Sir Mark Walport: I have an important role, which I think is in bringing it all together. John O’Reilly clearly has responsibility for the research base, the research councils and TSB. Chief scientists in individual Departments have responsibility for their own R and D budgets-for example, Vernon Gibson in the MOD, Sally Davies in the Department of Health and Chris Whitty in DFID-but my role is to bring it all together. It is absolutely clear that, if we are to have the best evidence informing policy, we need adequate spending in terms of the basic science and also the feed-through of that science into the advice that individual Departments need for Government policy. That is about the R and D within each Department and the analysis. As you know, I have only been in the role for just over three weeks, but I am intending to explore in some detail not only the quantum of the R and D budgets but what they are used for.

Q47Stephen Metcalfe: That is an important point, and I will come back to it in a minute. You think that your role will be to bring people together rather than to champion and promote.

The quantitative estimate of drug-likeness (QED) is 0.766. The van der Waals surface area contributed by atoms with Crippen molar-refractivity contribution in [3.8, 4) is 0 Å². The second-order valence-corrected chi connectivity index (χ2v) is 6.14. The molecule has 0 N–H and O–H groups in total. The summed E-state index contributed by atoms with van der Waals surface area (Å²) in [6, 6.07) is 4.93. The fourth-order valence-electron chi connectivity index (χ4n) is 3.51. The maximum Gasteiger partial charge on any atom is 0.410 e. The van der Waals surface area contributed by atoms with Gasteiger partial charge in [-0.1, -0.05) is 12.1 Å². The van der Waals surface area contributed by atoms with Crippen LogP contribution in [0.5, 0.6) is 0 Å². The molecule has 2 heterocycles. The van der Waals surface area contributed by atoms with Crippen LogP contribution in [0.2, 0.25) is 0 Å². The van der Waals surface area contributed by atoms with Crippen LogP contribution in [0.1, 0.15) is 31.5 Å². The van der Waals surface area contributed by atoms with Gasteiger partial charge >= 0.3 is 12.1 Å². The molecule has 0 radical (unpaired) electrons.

Sir Mark Walport: I will certainly be doing that. No, I certainly will be championing and promoting. My role is to be at one level catalytic and make sure it is all joined up and, yes, it is to present the overall case.

Q48Stephen Metcalfe: For a reasonable settlement.

Sir Mark Walport: For the best possible settlement that we can get.

Q49Stephen Metcalfe: You talked about the departmental scientific advisers. Do you have any role in influencing their spend and how that money is allocated?

Sir Mark Walport: The short answer is that I work closely with them. When asked, I will help them to prepare their case. If I see that there is an issue, I might challenge. I am very concerned that Departments have the R and D budgets that enable them to collect the evidence, and commission the evidence where it is lacking, to make the best policy. I will certainly be involved in the machinery behind all of this, but I want to understand what lies behind the numbers.

Q50Stephen Metcalfe: My final question is about the Haldane principle. There is a suggestion that that has been eroded. Could you comment on that? How do you see the Haldane principle working in your short time in role?